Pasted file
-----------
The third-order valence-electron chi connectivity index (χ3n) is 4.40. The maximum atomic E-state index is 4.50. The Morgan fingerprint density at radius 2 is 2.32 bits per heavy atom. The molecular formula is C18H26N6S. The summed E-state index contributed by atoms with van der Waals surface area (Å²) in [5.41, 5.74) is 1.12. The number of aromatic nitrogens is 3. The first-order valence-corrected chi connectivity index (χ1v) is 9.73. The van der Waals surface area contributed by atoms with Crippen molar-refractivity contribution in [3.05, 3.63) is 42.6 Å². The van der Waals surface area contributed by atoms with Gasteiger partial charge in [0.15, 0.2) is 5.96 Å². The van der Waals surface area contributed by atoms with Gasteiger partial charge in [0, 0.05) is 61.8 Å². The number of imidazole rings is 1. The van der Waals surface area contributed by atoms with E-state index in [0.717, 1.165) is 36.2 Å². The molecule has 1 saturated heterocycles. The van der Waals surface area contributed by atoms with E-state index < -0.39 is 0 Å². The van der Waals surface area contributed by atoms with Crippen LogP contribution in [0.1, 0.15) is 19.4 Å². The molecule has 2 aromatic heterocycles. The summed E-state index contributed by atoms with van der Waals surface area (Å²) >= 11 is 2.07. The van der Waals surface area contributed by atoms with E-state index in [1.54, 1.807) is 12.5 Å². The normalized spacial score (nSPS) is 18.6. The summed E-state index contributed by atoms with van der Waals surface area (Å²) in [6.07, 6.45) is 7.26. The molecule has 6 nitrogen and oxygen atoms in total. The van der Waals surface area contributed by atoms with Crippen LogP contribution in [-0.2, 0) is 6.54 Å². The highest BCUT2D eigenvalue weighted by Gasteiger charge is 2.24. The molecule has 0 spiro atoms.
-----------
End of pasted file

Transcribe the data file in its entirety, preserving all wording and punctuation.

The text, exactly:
The third-order valence-electron chi connectivity index (χ3n) is 4.40. The maximum atomic E-state index is 4.50. The Morgan fingerprint density at radius 2 is 2.32 bits per heavy atom. The molecular formula is C18H26N6S. The summed E-state index contributed by atoms with van der Waals surface area (Å²) in [5.41, 5.74) is 1.12. The number of aromatic nitrogens is 3. The first-order valence-corrected chi connectivity index (χ1v) is 9.73. The van der Waals surface area contributed by atoms with Crippen molar-refractivity contribution in [3.05, 3.63) is 42.6 Å². The van der Waals surface area contributed by atoms with Gasteiger partial charge in [0.15, 0.2) is 5.96 Å². The van der Waals surface area contributed by atoms with Gasteiger partial charge in [0, 0.05) is 61.8 Å². The number of imidazole rings is 1. The van der Waals surface area contributed by atoms with E-state index in [0.717, 1.165) is 36.2 Å². The molecule has 1 saturated heterocycles. The van der Waals surface area contributed by atoms with E-state index < -0.39 is 0 Å². The van der Waals surface area contributed by atoms with Crippen LogP contribution in [0.1, 0.15) is 19.4 Å². The molecule has 2 aromatic heterocycles. The summed E-state index contributed by atoms with van der Waals surface area (Å²) >= 11 is 2.07. The van der Waals surface area contributed by atoms with E-state index in [1.54, 1.807) is 12.5 Å². The normalized spacial score (nSPS) is 18.6. The summed E-state index contributed by atoms with van der Waals surface area (Å²) in [6.07, 6.45) is 7.26. The molecule has 6 nitrogen and oxygen atoms in total. The van der Waals surface area contributed by atoms with Crippen LogP contribution in [-0.2, 0) is 6.54 Å². The highest BCUT2D eigenvalue weighted by Gasteiger charge is 2.24. The molecule has 0 spiro atoms.